Data-Driven Instruction Can't Work If Instructors Don't Use The Data
In education today, data, particularly testing data, are everywhere. One of many potentially valuable uses of these data is helping teachers improve instruction – e.g., identifying students’ strengths and weaknesses, etc. Of course, this positive impact depends on the quality of the data and how it is presented to educators, among other factors. But there’s an even more basic requirement – teachers actually have to use it.
In an article published in the latest issue of the journal Education Finance and Policy, economist John Tyler takes a thorough look at teachers’ use of an online data system in a mid-sized urban district between 2008 and 2010. A few years prior, this district invested heavily in benchmark formative assessments (four per year) for students in grades 3-8, and an online “dashboard” system to go along with them. The assessments’ results are fed into the system in a timely manner. The basic idea is to give these teachers a continual stream of information, past and present, about their students’ performance.
Tyler uses weblogs from the district, as well as focus groups with teachers, to examine the extent and nature of teachers’ data usage (as well as a few other things, such as the relationship between usage and value-added). What he finds is not particularly heartening. In short, teachers didn’t really use the data.
For example, in 2009 (three years after the system launched), the typical teacher logged on to the system about once a week (twice if you eliminate the teachers who didn’t log on at all), or 33 times over the course of year. The average weekly time spent using the dashboard was roughly 10 minutes (or about a half hour for teachers who actually used it). About half this time was spent viewing pages that didn’t contain any student data, most notably notably lesson plans and login/navigational screens. The median annual time teachers spent viewing the actual student data was a little over an hour across the entire year. One in three teachers logged on to the system only once.
Tyler’s focus groups with the teachers also yielded interesting results. He explains:
Teachers in these meetings were quite candid in expressing their opinions about and experiences with Dashboard. One factor that arose with relative frequency was an expressed concern that the Benchmark tests lacked some validity because they often tested material the teachers had yet to cover in class. A second factor that was supported across the focus group discussions was a perceived lack of instructional time to act on information a teacher might gain from Dashboard data. In particular, teachers expressed frustration with the lack of time to re-teach topics and concepts to students that had been identiﬁed on Dashboard as in need of re-teaching. A third concern was a lack of training in how to use Dashboard effectively and efﬁciently. A fourth common barrier to Dashboard use cited by teachers was a lack of time for Dashboard-related data analysis.This reveals the complicated web of factors that must be in place if teachers are to get anything out of data systems like this one (also see this report on a similar pilot program in Pennsylvania). Teachers need time and training, not only to use the system itself, but also to act on the recommendations (e.g. “reteach”). The assessments must be “in sync” with the curriculum. And, of course, teachers need to believe that the information is going to be useful to their practice, or they are unlikely to use it.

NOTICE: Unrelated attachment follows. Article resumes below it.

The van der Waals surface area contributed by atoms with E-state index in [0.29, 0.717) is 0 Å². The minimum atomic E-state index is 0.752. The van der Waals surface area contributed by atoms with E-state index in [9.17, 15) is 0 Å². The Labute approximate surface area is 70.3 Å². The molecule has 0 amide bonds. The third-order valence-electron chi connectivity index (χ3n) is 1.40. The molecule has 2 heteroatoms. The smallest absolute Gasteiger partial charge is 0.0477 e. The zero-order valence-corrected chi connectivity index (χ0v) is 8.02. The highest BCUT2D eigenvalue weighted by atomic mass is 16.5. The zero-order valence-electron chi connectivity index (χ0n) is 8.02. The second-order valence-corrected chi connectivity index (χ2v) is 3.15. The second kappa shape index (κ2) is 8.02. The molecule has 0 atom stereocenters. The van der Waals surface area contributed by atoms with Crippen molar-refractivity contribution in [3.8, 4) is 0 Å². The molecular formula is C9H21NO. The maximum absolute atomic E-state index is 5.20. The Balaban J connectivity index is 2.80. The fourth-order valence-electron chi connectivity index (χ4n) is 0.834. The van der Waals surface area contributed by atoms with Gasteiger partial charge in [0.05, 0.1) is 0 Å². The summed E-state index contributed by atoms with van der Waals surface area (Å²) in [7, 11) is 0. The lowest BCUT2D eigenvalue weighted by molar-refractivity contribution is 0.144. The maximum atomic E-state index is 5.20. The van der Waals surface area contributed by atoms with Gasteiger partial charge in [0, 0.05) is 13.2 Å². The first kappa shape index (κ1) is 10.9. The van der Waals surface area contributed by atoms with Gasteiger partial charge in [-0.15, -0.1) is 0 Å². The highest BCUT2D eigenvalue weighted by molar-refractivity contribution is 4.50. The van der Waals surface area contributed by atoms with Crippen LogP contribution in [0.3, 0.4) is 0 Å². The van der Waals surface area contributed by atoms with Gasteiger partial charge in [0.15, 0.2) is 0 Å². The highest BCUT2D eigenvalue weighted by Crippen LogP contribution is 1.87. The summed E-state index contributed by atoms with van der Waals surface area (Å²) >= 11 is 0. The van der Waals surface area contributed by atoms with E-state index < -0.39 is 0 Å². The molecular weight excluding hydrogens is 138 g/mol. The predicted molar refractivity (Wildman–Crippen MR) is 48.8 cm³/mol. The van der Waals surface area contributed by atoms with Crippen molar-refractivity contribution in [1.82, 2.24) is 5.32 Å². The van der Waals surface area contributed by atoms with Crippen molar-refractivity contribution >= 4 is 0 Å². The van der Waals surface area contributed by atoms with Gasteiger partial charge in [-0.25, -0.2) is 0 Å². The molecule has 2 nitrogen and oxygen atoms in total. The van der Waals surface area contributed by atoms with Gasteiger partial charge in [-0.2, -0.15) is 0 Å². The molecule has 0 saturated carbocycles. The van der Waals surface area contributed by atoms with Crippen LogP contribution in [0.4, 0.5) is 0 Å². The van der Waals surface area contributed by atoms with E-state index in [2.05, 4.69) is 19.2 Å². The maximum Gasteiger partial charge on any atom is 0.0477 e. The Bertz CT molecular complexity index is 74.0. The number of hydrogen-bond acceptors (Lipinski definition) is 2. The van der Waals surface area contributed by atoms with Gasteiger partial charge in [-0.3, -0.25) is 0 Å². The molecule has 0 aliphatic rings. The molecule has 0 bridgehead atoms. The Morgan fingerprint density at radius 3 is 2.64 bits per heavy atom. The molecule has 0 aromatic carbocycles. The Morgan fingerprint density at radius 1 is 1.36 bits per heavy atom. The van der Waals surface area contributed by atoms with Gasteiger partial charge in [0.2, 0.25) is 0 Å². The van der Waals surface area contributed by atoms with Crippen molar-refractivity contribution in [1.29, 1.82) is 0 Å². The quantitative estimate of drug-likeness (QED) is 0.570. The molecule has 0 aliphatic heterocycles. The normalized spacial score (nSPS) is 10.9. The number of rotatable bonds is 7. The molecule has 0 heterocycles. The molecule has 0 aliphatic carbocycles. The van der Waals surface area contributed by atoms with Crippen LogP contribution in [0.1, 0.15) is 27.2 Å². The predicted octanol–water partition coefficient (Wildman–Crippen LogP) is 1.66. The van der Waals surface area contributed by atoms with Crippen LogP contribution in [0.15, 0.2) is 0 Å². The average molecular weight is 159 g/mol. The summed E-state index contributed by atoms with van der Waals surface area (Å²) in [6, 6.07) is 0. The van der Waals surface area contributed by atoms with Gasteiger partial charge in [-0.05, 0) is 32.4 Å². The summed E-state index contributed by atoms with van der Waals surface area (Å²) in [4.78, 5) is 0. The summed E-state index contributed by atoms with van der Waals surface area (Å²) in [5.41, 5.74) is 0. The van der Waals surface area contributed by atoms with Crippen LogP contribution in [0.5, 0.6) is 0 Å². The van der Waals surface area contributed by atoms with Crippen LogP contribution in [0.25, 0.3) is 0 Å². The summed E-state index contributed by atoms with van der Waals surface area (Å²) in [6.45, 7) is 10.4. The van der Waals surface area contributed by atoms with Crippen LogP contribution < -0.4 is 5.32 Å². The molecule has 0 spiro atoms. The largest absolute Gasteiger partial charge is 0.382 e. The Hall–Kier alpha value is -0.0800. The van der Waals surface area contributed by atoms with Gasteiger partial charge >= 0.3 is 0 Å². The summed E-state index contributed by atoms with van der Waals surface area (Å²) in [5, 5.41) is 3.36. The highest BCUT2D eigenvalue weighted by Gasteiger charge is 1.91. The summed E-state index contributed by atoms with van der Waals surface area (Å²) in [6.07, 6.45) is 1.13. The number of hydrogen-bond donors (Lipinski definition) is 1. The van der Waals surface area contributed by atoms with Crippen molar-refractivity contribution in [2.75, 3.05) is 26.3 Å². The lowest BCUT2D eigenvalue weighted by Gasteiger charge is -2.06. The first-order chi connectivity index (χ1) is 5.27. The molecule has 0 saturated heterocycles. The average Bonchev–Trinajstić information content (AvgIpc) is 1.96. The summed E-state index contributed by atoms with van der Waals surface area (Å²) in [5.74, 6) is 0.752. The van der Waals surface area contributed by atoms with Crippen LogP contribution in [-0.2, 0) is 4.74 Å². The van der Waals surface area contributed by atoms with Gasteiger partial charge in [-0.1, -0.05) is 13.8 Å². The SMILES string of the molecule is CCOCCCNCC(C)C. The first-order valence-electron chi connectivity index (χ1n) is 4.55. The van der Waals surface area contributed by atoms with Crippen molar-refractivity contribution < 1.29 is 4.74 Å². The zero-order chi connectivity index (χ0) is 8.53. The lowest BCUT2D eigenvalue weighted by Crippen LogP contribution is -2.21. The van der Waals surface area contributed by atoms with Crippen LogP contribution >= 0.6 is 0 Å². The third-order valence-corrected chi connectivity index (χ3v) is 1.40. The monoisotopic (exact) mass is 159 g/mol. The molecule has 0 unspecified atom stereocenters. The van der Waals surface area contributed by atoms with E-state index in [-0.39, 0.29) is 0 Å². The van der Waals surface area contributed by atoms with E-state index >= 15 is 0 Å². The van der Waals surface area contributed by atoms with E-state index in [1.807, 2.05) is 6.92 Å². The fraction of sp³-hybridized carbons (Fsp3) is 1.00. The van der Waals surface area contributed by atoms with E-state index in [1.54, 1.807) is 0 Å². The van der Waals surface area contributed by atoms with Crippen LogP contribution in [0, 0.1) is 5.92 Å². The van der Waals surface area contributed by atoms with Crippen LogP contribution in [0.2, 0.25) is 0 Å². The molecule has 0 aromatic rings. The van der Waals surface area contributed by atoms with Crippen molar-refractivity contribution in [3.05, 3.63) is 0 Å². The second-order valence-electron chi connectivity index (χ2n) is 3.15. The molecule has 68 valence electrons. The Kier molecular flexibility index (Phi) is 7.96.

Many districts are investing in these types of systems, and it's a sure bet that more will do so going forward. “Data-driven instruction” is a wonderful-sounding, catchy term, but without extensive preparation and thoughtful, patient implementation, it might not work out as anticipated.
- Matt Di Carlo
Assistance from an instructional coach or mentor can be invaluable in helping teachers to sift through such student data, to use the data to identify educators' strengths and weaknesses, and to strengthen instructional practice. Such data needn't come from purely "high stakes" assessments and such opportunities for educators to reflect and self assess should not come solely through high-stakes evaluation systems. There should be regular opportunities for teachers to reflect on their instructional practice and to review student work (including test scores) over the course of the school year. For beginning (and struggling) educators, these opportunities must come much more frequently than the design of new evaluation systems typically provides for.